Circle time as usual – fidgets, stories and songs. I am really liking this part of our school day – it’s simple, and more or less the same each time we do it. I believe that that small bit of consistency is helpful to both me and the kids.
Then, Sam told the kids excitedly about his trip into space. He reported that the rocket ship and space suit they had built for him had worked marvelously. Then, we asked the kids to consider where Sam was likely to have gone. What is the next closest thing to Earth? “The moon!” they exclaimed. Sam told them that he had indeed gone to the moon. I used a google image search to show them a variety of photographs of the moon’s surface, including one that showed the Earth in the distance, viewed from the moon. We pretended that the photos were what Sam was showing us after his space adventure.
Then we began our activity: Moon sand. Prep: I laid out a circular tarp and a sensory bin. We filled the bin about ⅓ full of play sand. Then I set out cornstarch, shampoo, shaving cream, glitter, black paint, and fragrance oils. We told the kids that they were going to choose an add-in one at a time to add to the sand and make it like moon sand. We went around 3 or 4 times, with each of them choosing to add something in turn. Some of the time, they explained their reasoning out loud. They chose glitter because the moon is shiny, or they chose something white or black because of the color of the moon. Soon enough, the sand became a very interesting squishy sensory material, and the kids got down to some serious play. They largely lost interest in adding in shaving cream and such, but every once in a while they would ask us to add something else, which we did. They experimented and played with the changing textures.
Eventually one bin wasn’t enough – they were crowded and getting frustrated. Leslie pulled out a pie tin for each of them so they could do their own experimenting uninterrupted. We declared that they were making ‘moon pies’ and they immediately switched to a cooking focus in their pretend play, asking for shaving cream ‘whipped cream’ and glitter ‘sprinkles.
One by one they tired of this activity, rinsed their hands and ran off for some free play. When they were all finished, Leslie and I set up for the next step. We dumped the sand back into the sensory bin, and added some extra sand. Then smoothed out the surface, and sprinkled some loose sand across the top. We got out some toy trucks and a few plastic animals. Eventually, the kids came back over to investigate what we were up to. They got really excited when they saw the smooth sand surface in the bin, and were excited to jump back in. But we explained to them that the flat sand was the surface of the moon, and astronauts can’t touch the surface of the moon with their bare hands because they have to be in space suits. But they can walk on the moon, and moon rovers can drive on the moon. We invited them to use the toy animals and trucks to make tracks and marks on the surface. This was a bit of a change from my initial plan. I had intended to arrange the sand in a large circle on the big tarp, and let them walk through it themselves. Leslie pointed out the downsides of a full-body activity like that on a cold day, and I saw her point. So, we shifted it to the bin, and used plastic animals. All-in-all, I think that made the activity much more successful.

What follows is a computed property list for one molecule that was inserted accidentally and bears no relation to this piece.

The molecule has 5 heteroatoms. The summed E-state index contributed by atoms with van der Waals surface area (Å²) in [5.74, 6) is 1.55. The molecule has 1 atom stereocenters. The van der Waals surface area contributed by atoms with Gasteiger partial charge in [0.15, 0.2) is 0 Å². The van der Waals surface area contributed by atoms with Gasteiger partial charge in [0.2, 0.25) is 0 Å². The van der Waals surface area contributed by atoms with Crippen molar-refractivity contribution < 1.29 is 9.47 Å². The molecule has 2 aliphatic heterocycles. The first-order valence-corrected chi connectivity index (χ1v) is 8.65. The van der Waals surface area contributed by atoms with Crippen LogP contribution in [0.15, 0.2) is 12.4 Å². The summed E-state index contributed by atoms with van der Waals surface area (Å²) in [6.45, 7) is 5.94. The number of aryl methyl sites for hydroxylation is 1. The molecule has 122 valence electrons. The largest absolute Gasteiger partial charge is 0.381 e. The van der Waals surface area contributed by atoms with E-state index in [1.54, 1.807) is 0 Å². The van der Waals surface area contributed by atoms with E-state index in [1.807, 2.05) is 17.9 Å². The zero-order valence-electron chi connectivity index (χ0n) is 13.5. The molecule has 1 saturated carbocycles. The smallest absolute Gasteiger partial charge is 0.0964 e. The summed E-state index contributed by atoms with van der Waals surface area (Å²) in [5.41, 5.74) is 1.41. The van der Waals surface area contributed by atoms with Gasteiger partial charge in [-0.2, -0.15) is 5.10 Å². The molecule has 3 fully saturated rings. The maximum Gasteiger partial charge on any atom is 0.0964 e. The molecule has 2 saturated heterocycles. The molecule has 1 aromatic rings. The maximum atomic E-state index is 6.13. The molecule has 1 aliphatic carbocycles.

We talked about how tracks in the sand on the beach get washed away by the tide, and tracks in sandy deserts get blown away by the wind. But that on the moon, with no air, there’s no wind. And with no water, there’s no tide or rain. Footprints on the moon just stay and stay. Then, we talked about the one thing that can obliterate human footprints on the moon. Meteors! We re-smoothed the sand, and I made a single ‘moon rover’ track through it. Then we gave the kids balls and encouraged them to pitch them at the sand, destroying the track and making craters. Pretty soon, the sand looked pretty close to photos of the crater covered expanse of the actual moon’s surface.
By the end, the tarp on the ground was dotted with sand that had fallen during play. As we often do, we turned clean up into its own activity. We talked about how we’re lucky enough to live on Earth, not the moon, and we have water. We gave them each a squeeze bottle of water and they squeezed water onto the tarp, streams of water pushing around the sand. Then we let them take turns with the hose.
The moon sand experiments wound up filling a good part of the day, and we decided to save the rest of our planned moon activities for our next school day. Instead of shifting to discussing the moon’s phases, we revisited previous table time activities and played with some puzzles, board games and coloring pages. All in all, a very good school day. Generally, when I journal about kids’ activities, I contemplate what went wrong and what went right. But these space school days have just been going really, really well for the most part. I am a bit surprised at how much learning and play our space unit has provided, even though Sam has only gotten as far as the moon.